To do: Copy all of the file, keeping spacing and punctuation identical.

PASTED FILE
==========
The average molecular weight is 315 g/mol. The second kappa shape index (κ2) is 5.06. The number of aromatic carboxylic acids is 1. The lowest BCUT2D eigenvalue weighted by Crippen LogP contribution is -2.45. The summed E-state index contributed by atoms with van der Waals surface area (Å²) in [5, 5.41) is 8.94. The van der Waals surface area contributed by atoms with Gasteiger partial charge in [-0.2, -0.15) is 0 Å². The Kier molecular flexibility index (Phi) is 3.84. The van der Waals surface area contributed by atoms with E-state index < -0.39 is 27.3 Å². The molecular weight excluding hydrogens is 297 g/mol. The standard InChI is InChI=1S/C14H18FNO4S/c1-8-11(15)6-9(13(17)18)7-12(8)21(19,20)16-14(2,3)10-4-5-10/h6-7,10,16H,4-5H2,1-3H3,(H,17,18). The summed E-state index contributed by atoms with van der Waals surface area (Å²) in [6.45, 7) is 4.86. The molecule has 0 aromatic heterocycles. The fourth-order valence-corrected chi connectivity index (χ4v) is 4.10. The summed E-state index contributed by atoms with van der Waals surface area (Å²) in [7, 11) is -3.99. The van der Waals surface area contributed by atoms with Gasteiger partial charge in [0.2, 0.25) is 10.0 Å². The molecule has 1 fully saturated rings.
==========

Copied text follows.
The average molecular weight is 315 g/mol. The second kappa shape index (κ2) is 5.06. The number of aromatic carboxylic acids is 1. The lowest BCUT2D eigenvalue weighted by Crippen LogP contribution is -2.45. The summed E-state index contributed by atoms with van der Waals surface area (Å²) in [5, 5.41) is 8.94. The van der Waals surface area contributed by atoms with Gasteiger partial charge in [-0.2, -0.15) is 0 Å². The Kier molecular flexibility index (Phi) is 3.84. The van der Waals surface area contributed by atoms with E-state index < -0.39 is 27.3 Å². The molecular weight excluding hydrogens is 297 g/mol. The standard InChI is InChI=1S/C14H18FNO4S/c1-8-11(15)6-9(13(17)18)7-12(8)21(19,20)16-14(2,3)10-4-5-10/h6-7,10,16H,4-5H2,1-3H3,(H,17,18). The summed E-state index contributed by atoms with van der Waals surface area (Å²) in [6.45, 7) is 4.86. The molecule has 0 aromatic heterocycles. The fourth-order valence-corrected chi connectivity index (χ4v) is 4.10. The summed E-state index contributed by atoms with van der Waals surface area (Å²) in [7, 11) is -3.99. The van der Waals surface area contributed by atoms with Gasteiger partial charge in [0.2, 0.25) is 10.0 Å². The molecule has 1 fully saturated rings.